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We know through the widely popular and accepted works of Harvard professor, Howard Gardner, that each individual is wired differently. We all excel in some areas, while we are challenged in others. (see Edutopia April/May 2009 issue.) As such, the education community should be open to the idea that not every school is appropriate for every learner. By allowing a choice for all students, not just students in a "failing system," but also students who are not being served by the "passing" school that they attend, we give each student the opportunity to pursue the environment and education philosophy that best allows them to learn. When each student is given the best opportunity for them, then we have achieved equality to education.
Then you think that people who own property but do not have kids should not have to pay school tax? Wow! How's that lost money going to replaced?
It's the entrenched unions and their derivative ossified schools that are disposable, and they know it; that's why they fight competition so viciously. It is noted that anti parental-choice advocates have zero tolerance for less than perfect voucher/charter school results but insist that parents and society support failing and dangerous gov't schools with ever greater fundings forever.
William Moser, DC
Options: 1. Send a poor Black child to a violent, academically inferior
Washington, DC, (Government)K-12, Public School for $15,000/child/year using
taxpayer funded vouchers.
2. Send that same poor Black child to a nurturing, academically
superior,DC area, Private or Parochial School for less than $7500/year/child
using taxpayer funded vouchers.
To which school would the supporters of Government Schools send that poor, Black
child? Of course! To the violent, academically inferior Government DC Public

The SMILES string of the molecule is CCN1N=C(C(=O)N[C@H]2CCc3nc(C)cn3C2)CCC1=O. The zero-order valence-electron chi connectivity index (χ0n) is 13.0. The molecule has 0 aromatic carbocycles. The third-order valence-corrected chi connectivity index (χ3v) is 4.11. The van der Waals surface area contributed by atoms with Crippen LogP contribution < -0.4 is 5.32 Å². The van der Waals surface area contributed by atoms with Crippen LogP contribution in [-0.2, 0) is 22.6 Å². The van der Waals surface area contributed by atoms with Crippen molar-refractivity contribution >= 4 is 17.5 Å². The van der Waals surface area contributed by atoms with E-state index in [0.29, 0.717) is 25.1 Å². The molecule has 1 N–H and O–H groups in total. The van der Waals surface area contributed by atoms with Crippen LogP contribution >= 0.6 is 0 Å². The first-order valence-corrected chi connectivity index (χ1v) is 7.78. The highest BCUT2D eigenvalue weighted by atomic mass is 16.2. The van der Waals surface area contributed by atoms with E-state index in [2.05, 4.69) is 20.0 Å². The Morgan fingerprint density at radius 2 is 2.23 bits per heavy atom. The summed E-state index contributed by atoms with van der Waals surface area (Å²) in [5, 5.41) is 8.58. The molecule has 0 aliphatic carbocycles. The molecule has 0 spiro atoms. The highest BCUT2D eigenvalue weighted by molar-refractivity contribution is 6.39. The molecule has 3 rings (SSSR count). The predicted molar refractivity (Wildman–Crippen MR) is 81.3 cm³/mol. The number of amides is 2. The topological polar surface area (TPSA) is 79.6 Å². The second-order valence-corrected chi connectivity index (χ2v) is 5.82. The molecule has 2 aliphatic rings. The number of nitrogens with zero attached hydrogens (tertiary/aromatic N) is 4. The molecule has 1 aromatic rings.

School which rewards failure for premium prices.
And why? 1. Traditionally, Democrats despise Blacks and have opposed quality
education for Blacks since before the Civil War. It's an honored tradition
of the Democrats.
2. Maybe the person is not a Democrat; but, they have a business interest
in failing kids. As one White, Southern, Atlanta Chamber of Commerce member
"We support Board of Education members who oppose quality education (for Blacks).
Chamber members win by building new Atlanta Public Schools,
Chamber members win by renovating older Atlanta Public Schools,
Chambers members win by building prisons and jails to house the drop-outs and
poorly educated (Black) graduates of the Atlanta Public Schools System.
3. Maybe, the person who opposes Education Vouchers just hates Blacks.
4. While Prez Obama is Black/White, he's a Democrat. And as a loyal Democrat,
he voted against quality schools for DC's kids. Elenor Holmes Norton and
every member of the Black Congressional Caucus voted against quality education
for DC's Black kids.
5. Maybe the voucher opponent just hates kids---especially Black kids.
I know there are many more reasons---most loathsome or at best---Brain Dead.
PO Box 3683
Peachtree City, GA 30269-7683
It was remarked here that school choice is bad for the poor/minorities. The ironic thing is that those are the ones most asking for it. Blacks and inner city folk are expected to vote for the Democratic party and most of them do. But inner city blacks in particular have been most vocal in asking for choice. Unfortunately for the poor, the Republicans have not been nimble enough to exploit this. Consider that 10% of the delegates to the Democratic convention are teachers; they are not likely to cede school choice power anytime soon.
Also, the comparison is made to private business which allows failure and bankruptcy. This is said to be a bad thing for poor kids. Not! We don't want the KIDS to be allowed to fail. We want the SCHOOLS to be allowed to fail! Then another may take its place.
Finally, you owe us voucher people something important. California was denied charter schools until the 1993 voucher initiative Prop 174. Although it was a wonderful initiative, allowing (gulp) parents to decide, it was creamed at the polls. 2 to 1. But, the Legislature panicked and allowed 100 charter schools statewide, something the CTA had opposed. Well, of course, the camel's nose working the way it does, we now have relative freedom to create charter schools. Thank the few, brave voucher-istas!
I believe I have a solution to the question of school choice. The answer is not school choice, but school tax spending choice.